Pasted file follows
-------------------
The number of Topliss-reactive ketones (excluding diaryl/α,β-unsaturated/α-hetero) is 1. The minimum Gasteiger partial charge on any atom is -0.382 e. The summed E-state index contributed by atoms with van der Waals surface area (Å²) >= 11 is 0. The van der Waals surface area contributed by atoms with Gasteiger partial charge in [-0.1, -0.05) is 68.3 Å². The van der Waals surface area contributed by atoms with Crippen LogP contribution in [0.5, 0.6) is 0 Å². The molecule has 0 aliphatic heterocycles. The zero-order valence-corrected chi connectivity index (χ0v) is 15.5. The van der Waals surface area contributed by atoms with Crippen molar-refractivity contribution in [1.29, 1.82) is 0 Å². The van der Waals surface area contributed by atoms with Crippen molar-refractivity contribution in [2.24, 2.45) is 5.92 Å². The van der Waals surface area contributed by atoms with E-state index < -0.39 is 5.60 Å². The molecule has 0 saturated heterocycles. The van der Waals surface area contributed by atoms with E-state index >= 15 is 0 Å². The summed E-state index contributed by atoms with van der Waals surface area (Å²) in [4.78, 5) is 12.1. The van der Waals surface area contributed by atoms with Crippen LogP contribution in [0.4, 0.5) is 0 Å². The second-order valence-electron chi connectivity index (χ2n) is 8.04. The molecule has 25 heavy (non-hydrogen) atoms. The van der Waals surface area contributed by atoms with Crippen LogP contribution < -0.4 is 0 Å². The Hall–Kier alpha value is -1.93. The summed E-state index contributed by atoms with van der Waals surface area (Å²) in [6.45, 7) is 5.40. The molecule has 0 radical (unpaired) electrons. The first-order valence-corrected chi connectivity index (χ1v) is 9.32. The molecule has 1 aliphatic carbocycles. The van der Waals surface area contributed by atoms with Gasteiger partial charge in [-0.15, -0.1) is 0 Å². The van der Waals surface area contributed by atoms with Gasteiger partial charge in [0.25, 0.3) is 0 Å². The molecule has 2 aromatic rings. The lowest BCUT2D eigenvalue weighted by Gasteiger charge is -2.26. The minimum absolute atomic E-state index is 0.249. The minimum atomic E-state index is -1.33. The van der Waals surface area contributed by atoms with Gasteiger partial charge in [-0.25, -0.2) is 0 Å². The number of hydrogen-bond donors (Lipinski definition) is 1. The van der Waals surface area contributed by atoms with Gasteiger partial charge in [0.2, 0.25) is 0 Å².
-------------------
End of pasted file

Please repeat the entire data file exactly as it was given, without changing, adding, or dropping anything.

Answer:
The number of Topliss-reactive ketones (excluding diaryl/α,β-unsaturated/α-hetero) is 1. The minimum Gasteiger partial charge on any atom is -0.382 e. The summed E-state index contributed by atoms with van der Waals surface area (Å²) >= 11 is 0. The van der Waals surface area contributed by atoms with Gasteiger partial charge in [-0.1, -0.05) is 68.3 Å². The van der Waals surface area contributed by atoms with Crippen LogP contribution in [0.5, 0.6) is 0 Å². The molecule has 0 aliphatic heterocycles. The zero-order valence-corrected chi connectivity index (χ0v) is 15.5. The van der Waals surface area contributed by atoms with Crippen molar-refractivity contribution in [1.29, 1.82) is 0 Å². The van der Waals surface area contributed by atoms with Crippen molar-refractivity contribution in [2.24, 2.45) is 5.92 Å². The van der Waals surface area contributed by atoms with E-state index < -0.39 is 5.60 Å². The molecule has 0 saturated heterocycles. The van der Waals surface area contributed by atoms with E-state index >= 15 is 0 Å². The summed E-state index contributed by atoms with van der Waals surface area (Å²) in [4.78, 5) is 12.1. The van der Waals surface area contributed by atoms with Crippen LogP contribution in [0.4, 0.5) is 0 Å². The second-order valence-electron chi connectivity index (χ2n) is 8.04. The molecule has 25 heavy (non-hydrogen) atoms. The van der Waals surface area contributed by atoms with Crippen LogP contribution < -0.4 is 0 Å². The Hall–Kier alpha value is -1.93. The summed E-state index contributed by atoms with van der Waals surface area (Å²) in [6.45, 7) is 5.40. The molecule has 0 radical (unpaired) electrons. The first-order valence-corrected chi connectivity index (χ1v) is 9.32. The molecule has 1 aliphatic carbocycles. The van der Waals surface area contributed by atoms with Gasteiger partial charge in [-0.15, -0.1) is 0 Å². The van der Waals surface area contributed by atoms with Gasteiger partial charge in [0.25, 0.3) is 0 Å². The molecule has 2 aromatic rings. The lowest BCUT2D eigenvalue weighted by Gasteiger charge is -2.26. The minimum absolute atomic E-state index is 0.249. The minimum atomic E-state index is -1.33. The van der Waals surface area contributed by atoms with Gasteiger partial charge in [-0.25, -0.2) is 0 Å². The number of hydrogen-bond donors (Lipinski definition) is 1. The van der Waals surface area contributed by atoms with Gasteiger partial charge in [0.2, 0.25) is 0 Å².